How Hard Can It Be to Predict An Election?
November 6, 2012
Bailey Hall 207
Refreshments will be served in Bailey Hall 204 at 4:30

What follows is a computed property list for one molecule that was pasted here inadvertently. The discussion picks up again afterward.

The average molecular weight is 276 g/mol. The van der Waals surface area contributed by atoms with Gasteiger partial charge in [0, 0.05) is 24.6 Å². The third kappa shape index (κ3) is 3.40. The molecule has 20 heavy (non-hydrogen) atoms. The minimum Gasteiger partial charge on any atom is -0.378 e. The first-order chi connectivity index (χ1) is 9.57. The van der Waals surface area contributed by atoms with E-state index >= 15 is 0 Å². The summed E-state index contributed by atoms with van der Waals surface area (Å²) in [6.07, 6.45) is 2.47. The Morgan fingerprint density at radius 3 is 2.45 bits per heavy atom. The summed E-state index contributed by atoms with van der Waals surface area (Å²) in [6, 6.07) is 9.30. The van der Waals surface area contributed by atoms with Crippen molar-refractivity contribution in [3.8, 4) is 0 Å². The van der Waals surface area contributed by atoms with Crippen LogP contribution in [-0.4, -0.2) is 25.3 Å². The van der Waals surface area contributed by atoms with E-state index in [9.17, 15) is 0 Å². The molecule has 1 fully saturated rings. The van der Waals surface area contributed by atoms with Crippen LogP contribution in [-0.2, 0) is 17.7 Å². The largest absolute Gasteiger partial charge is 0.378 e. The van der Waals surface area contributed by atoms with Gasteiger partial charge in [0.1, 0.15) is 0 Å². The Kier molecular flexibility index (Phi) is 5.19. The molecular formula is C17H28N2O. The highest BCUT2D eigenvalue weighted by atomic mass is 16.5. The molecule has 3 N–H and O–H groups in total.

All of us have been bombarded recently by advertisements for political candidates (or more accurately, ads against their opponents). In addition, we have no doubt heard of various polls showing President Obama up or down a few points relative to Governor Romney, with perhaps some confidence level or “margin of error” mentioned in the fine print. Yet, the major independent polling agencies, such as Gallup and Rasmussen, haven’t called a winner at the time of writing this abstract. Why not? Thousands of polls have been conducted, and millions of opinions obtained. How difficult can it be to predict a presidential election? Very difficult, it turns out! In addition to the standard statistical question of how much uncertainty there might be in a poll of a thousand people, it turns out that there are also complex data quality issues. For example, who should Gallup poll? Should they poll registered voters, or registered voters who have actually voted in the past few elections (“likely voters”)? How should they find such people, especially those with unlisted telephone numbers? How should they count people who refuse to reveal their voting intentions? Could some people even lie about who they are voting for? And of course, we haven’t even gotten to that wonderful invention called the Electoral College. During this seminar I will highlight some key points in the history of election polling, beginning with a few disastrous miscalculations, not all of which are in the distant past (does anyone remember the 2000 election being called for Al Gore by the major TV networks?). I will briefly explain the theory of how a poll of 1,000 people can produce a reasonably accurate prediction of how 150,000 million people will vote, and then explain why the theory has so many practical challenges, primarily due to data quality.
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